Forget mouth-to-mouth: Giving chest pumps alone saves MORE heart attack victims and reduces risk of brain damage
A month after cardiac arrest, 46% of patients who had only chest compressions were still alive, compared to 40% who got traditional CPRJapanese researchers say not only is hands-only CPR is more effective, it's easier to learn and more comfortable to perform on a stranger
21:41 GMT, 12 December 2012
Most of us have seen the arresting TV ad starring hard man Vinnie Jones illustrating (in his unique rough and ready manner) how best to resuscitate a cardiac arrest victim.
The advert shows him foregoing mouth-to-mouth, instead to explaining how apply chest compressions.
The idea is that mouth-to-mouth is often
ineffective if performed by an untrained member of the public. It also
gets in the way of the crucial chest compression’s need to keep the
victim’s heart beating.
Now, Japanese researchers say chest
compressions alone really do save more lives – and can reduce the risk of brain
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The British Heart Foundation's advert featuring Vinnie Jones attempting to resuscitate a victim of cardiac arrest
They found that CPR
recipients were actually more likely to survive with good brain function
if they received hands-only or compression-only cardiopulmonary
resuscitation (CPR) compared with traditional CPR with chest
compressions and rescue breathing.
The latest findings suggest
hands-only CPR is more effective than traditional CPR in emergency
situations, adding that not only is hands-only CPR easier to learn, it
is more comfortable to perform on a stranger.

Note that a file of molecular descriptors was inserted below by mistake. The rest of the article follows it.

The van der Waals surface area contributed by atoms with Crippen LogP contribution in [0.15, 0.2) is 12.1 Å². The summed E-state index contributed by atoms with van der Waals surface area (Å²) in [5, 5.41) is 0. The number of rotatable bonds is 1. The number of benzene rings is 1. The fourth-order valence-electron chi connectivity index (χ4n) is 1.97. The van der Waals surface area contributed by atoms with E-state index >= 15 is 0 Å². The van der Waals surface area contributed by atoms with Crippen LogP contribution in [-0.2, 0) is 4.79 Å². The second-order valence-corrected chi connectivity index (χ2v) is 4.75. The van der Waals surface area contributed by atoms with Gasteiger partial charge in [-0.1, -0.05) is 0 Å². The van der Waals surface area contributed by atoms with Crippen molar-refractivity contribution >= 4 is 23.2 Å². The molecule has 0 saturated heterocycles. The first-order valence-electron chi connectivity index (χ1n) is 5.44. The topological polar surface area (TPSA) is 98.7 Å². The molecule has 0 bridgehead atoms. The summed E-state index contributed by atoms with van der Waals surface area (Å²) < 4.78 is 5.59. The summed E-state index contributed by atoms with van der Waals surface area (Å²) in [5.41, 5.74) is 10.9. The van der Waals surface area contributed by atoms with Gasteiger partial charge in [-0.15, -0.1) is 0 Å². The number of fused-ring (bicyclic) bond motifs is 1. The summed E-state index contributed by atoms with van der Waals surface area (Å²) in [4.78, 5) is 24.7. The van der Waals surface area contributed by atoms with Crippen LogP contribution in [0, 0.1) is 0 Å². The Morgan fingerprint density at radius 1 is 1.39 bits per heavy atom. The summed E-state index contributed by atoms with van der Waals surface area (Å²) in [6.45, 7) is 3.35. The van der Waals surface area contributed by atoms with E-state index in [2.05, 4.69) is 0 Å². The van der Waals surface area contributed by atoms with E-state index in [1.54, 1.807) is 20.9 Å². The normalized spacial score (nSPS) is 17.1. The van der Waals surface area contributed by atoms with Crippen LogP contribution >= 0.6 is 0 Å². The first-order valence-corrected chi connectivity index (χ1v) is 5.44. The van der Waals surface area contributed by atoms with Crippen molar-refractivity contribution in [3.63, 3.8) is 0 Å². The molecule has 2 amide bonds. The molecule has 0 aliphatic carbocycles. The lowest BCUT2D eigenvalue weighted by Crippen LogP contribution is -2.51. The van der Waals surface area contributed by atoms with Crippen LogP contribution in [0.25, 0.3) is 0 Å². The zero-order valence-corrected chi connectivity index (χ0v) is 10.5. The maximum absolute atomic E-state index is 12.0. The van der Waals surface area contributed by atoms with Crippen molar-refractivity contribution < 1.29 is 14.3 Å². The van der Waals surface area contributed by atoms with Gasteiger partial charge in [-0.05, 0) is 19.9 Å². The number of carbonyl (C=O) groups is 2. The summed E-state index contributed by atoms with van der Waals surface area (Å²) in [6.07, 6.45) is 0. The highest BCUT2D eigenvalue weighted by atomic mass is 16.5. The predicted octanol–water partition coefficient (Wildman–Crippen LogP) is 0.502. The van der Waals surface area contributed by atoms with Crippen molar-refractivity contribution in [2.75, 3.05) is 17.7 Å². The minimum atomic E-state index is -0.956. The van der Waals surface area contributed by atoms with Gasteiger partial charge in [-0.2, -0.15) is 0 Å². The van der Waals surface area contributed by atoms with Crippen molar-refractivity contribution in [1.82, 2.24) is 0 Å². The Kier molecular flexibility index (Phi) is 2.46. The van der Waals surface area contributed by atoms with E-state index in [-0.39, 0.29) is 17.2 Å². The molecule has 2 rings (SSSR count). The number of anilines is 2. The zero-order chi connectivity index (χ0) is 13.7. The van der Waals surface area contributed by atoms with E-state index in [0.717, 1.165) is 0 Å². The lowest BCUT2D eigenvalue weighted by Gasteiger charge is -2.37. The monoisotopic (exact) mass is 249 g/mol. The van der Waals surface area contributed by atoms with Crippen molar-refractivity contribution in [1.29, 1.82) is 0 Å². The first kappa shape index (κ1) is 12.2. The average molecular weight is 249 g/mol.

Dr Taku Iwami, a senior lecturer in the department of
preventive services at Kyoto University School of Public Health,
said: 'We would like to suggest that compression-only CPR should be the standard and conventional CPR with rescue breathing the option.'
The latest findings will be welcome news to those who are put off by performing mouth-to-mouth breathing or cannot perform chest compressions and rescue breathing at the same time.
Cardio-pulmonary resuscitation (CPR), as it is officially known, is given to patients who have suffered a cardiac arrest
The study examined 1,376 patients who suffered sudden cardiac arrest between 2005 and 2009.
In each of the cases, bystanders had witnessed the cardiac arrest and provided CPR and shocks from an automatic defibrillator to the patient.
Researchers said that about 37 per cent of the patients received hands-over CPR and 63 percent received traditional CPR.
The study found that about a month after their cardiac arrest, about 46 per cent of patients who received only chest compressions were still alive, compared to about 40 per cent of those who received traditional CPR.
Researchers also found that more than 40 per cent of people who received chest compressions alone retained good brain function, compared with 33 per cent who received compressions and rescue breathing.
According to the American Heart Association, people should perform hands-over CPR by pushing hard and fast in the center of the chest if they see an adult suddenly collapse.
However, infants and children should receive traditional CPR that includes mouth-to-mouth resuscitation.
VIDEO: Now learn how to save lives with Vinnie Jones and the British Heart Foundation
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